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Former Celsius CEO Alex Mashinsky withdrew $10 million in May to pay state and federal taxes and also used it for ‘estate planning.’ A spokesperson for Mashinsky said that he had deposited crypto that equaled what he withdrew.
Alex Mashinsky, the former Chief Executive Officer of the collapsed Celsius Network, has withdrawn millions to pay state and federal taxes in the weeks leading to the company’s bankruptcy filing. People close to the matter told the Financial Times that he had withdrawn $10 million from the company in May of this year as the crypto market was bleeding
The decision to withdraw funds during the time sparked concern, with the crypto community asking if Mashinsky knew the company would be in financial straits following the market crash. The report also says that the people familiar matter said that $8 million was used to pay taxes for the income generated on assets on Celsius, while the remaining $2 million was in CEL tokens and utilized for “estate planning.”
A spokesperson for Mashinsky said that he and his family still had $44 million of crypto frozen with Celsius, and that had been disclosed during the bankruptcy proceedings. However, he also pointed out that he had deposited funds that equaled what he had withdrawn to pay taxes. The spokesperson said,
“In mid to late May 2022, Mr. Mashinsky withdrew a percentage of cryptocurrency in his account, much of which was used to pay state and federal taxes. In the nine months leading up to that withdrawal, he consistently deposited cryptocurrency in amounts that totalled what he withdrew in May,”
Such behavior has undoubtedly raised eyebrows about Mashinsky, who was already in hot water. As pointed out by FatMan from the Terra community, he had been withdrawing funds as he was claiming the company had “adequate reserves.”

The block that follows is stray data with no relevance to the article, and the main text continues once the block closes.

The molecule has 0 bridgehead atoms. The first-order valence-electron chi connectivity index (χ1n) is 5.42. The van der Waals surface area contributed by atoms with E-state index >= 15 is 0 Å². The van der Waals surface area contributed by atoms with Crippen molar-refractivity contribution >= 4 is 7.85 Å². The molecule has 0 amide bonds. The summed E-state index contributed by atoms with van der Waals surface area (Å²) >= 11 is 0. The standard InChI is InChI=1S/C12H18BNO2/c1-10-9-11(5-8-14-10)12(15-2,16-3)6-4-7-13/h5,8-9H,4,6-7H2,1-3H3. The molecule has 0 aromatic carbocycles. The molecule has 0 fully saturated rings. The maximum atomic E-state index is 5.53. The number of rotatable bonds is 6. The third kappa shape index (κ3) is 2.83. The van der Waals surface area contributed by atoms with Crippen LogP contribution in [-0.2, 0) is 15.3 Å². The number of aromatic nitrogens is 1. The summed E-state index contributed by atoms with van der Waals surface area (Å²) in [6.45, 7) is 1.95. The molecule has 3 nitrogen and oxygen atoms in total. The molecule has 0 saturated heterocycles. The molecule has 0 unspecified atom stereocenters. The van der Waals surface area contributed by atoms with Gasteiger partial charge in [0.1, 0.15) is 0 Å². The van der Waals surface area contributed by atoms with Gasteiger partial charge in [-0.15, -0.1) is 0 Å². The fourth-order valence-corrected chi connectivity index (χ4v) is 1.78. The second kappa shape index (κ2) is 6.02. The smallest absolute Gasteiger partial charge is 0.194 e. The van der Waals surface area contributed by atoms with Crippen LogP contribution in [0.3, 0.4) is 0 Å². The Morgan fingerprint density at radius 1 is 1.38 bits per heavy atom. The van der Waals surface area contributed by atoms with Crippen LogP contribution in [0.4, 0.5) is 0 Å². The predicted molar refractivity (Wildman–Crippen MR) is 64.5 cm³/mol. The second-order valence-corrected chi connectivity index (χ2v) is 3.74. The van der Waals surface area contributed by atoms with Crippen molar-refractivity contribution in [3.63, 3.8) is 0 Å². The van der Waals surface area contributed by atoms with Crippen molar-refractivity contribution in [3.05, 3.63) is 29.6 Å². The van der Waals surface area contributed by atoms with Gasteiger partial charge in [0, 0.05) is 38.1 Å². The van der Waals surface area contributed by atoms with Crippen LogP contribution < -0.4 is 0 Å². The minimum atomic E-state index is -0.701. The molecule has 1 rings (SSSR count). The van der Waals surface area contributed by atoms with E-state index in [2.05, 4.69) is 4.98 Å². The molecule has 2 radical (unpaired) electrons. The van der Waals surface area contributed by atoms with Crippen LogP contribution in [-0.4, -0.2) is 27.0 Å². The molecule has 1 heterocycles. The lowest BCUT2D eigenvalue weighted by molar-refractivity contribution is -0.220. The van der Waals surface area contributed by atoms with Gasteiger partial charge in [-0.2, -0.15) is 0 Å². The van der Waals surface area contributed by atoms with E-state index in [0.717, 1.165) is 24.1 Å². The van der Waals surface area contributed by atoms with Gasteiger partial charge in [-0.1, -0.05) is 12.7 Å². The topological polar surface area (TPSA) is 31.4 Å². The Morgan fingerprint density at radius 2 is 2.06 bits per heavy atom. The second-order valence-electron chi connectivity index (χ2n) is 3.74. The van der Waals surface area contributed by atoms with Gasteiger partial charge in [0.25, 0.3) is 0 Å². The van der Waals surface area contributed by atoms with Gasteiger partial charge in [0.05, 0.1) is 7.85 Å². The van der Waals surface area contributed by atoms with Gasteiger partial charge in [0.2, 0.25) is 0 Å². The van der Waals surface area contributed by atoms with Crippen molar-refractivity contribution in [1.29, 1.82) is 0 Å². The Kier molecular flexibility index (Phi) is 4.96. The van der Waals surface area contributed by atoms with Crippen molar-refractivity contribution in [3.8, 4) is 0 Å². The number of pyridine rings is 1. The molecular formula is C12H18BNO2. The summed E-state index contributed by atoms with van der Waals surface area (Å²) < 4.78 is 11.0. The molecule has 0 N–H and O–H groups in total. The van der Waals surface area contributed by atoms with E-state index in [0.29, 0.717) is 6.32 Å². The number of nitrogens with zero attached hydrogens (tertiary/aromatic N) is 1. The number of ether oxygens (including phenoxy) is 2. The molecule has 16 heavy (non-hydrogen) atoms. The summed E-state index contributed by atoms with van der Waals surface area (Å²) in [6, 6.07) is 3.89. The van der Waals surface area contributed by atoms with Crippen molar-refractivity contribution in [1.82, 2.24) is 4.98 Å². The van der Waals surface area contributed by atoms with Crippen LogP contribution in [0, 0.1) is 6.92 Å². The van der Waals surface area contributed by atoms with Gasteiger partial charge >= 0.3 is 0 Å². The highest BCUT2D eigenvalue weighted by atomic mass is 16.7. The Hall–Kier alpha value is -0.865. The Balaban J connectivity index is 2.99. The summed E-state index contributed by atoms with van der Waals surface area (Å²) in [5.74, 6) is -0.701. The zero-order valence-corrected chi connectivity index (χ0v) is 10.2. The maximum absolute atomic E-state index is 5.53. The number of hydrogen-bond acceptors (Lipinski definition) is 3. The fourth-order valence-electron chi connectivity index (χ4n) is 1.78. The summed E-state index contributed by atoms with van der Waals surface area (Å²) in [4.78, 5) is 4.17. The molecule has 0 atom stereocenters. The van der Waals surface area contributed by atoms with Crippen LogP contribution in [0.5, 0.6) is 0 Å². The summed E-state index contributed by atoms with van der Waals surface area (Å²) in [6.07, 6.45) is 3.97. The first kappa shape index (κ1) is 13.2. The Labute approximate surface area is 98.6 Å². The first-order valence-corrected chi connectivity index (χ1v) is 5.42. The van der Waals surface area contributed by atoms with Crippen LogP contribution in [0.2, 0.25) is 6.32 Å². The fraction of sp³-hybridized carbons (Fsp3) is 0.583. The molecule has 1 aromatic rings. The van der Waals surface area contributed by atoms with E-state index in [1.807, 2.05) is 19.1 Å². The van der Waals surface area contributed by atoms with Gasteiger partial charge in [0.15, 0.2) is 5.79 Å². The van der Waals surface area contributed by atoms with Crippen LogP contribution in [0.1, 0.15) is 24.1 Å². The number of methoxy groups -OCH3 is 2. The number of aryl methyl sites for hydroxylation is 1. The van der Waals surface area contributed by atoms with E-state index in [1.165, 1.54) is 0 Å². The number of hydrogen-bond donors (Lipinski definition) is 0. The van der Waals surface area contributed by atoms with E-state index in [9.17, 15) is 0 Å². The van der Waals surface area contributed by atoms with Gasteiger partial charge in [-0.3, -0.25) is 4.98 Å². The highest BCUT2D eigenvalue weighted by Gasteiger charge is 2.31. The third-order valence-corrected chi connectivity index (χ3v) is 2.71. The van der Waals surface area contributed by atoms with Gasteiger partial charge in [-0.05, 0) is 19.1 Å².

CEO resigns as creditors file subpoena
The developments in the Celsius case continue to occur with frequency and intensity. It was only recently that Mashinsky submitted his resignation. A press release announcing it was published on Sept. 27. The former CEO said that he would continue to work toward giving creditors the best outcome possible.
Celsius also said that it would not force payment obligations for outstanding loans, giving some breathing room to borrowers who were involved in these. There will be no interest or penalties related to the loans.
Creditors, on the other hand, have moved to subpoena Equities First, a company that is involved in the bankruptcy case. They are looking for information regarding loan agreements that had been made between Celsius and Equities First, the latter having lent money to Celsius. They also wish to know why Equities First was unable to repay $439 million in collateral to Celsius.
FTX reportedly looking to buy Celsius assets
Meanwhile, crypto exchange FTX is looking to bid for the assets of Celsius, Bloomberg reported in late September. The Sam Bankman-Fried-led company has been making similar moves in the crypto market since the bear market set in. FTX has also purchased the assets of Voyager Digital, which also went bankrupt.
Meanwhile, the Department of Justice has gotten involved in the Celsius case. It is objecting to a motion by Celsius that would allow it to reopen withdrawals for select customers.
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